Funds with a lot riding on housing.
Morningstar's fund analysts cover 2,000 mutual funds. Their full analyst reports, including Stewardship Grades, are available in Morningstar Principia Mutual Funds Advanced and Morningstar Advisor Workstation Office Edition.
This article originally appeared in Morningstar FundInvestor, an award-winning newsletter that presents investment strategies and tracks 500 funds.
The biggest stock story of 2007 has been the meltdown of subprime mortgage outfits. Most experts seem to think that a protracted, severe housing downturn is unlikely and that a domino effect that causes many high-quality mortgage defaults is similarly improbable. But experts sometimes are wrong, and some economists who lean heavily on demographics think housing values could take a long, painful downhill slide.
Besides, it's clear that credit standards eroded dramatically the past few years and a broad slowdown in the housing market is continuing. So even if disaster isn't looming, funds with heavy exposure to housingrelated stocks could have a bad short-term indeed. That is something that all three of the managers discussed here realize, but they believe they'll be vindicated in the long run.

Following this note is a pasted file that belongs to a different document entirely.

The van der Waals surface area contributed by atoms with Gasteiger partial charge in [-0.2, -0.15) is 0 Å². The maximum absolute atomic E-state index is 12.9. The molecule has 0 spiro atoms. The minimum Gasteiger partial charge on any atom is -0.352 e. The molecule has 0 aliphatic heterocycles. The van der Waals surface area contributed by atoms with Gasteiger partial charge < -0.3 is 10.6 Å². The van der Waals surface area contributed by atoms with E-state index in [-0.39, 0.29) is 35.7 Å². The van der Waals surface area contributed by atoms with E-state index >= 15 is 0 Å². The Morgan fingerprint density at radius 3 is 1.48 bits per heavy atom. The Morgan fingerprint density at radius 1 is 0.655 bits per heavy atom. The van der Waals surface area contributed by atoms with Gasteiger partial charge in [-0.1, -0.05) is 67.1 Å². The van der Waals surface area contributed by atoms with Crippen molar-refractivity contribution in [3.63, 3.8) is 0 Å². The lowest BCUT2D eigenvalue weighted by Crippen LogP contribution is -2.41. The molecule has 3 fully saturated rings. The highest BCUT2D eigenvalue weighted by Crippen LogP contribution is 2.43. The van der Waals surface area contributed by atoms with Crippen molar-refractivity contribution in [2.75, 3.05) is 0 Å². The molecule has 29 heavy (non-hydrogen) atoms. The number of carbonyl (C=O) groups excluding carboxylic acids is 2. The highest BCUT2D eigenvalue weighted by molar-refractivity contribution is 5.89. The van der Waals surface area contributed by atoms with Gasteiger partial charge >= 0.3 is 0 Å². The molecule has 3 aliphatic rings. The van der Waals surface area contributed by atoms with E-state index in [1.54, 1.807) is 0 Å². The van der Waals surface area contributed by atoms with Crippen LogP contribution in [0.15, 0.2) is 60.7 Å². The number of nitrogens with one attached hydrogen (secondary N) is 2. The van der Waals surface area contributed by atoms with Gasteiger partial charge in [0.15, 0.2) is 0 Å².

Actually, all of Wally Weitz's funds have big housing stakes, but this one looks to have the largest. As of Dec. 31, 2006, nearly 24% of assets are devoted to housing-linked stocks--mainly those in various segments of the mortgage industry. The biggest individual stakes are in Redwood Trust
Weitz, a seasoned contrarian, has hardly been shaken by the troubles. Indeed, when we spoke to him a few days after subprime lenders Novastar Financial
Ron Muhlenkamp's eponymous fund has the second-worst returns from Jan. 1, 2006, through April 30, 2007, of any large-value fund in Morningstar's database. That's in large part because Muhlenkamp has remained true to his long-term practice of holding for extremely long periods of time; the economically sensitive fare that boosted the fund from 2003 through 2005 remains in the fund. A big part of that bet is housing-related firms, which we tally up as 27% of assets on Dec. 31, 2006.
While Muhlenkamp has since sold a couple of homebuilders--Centex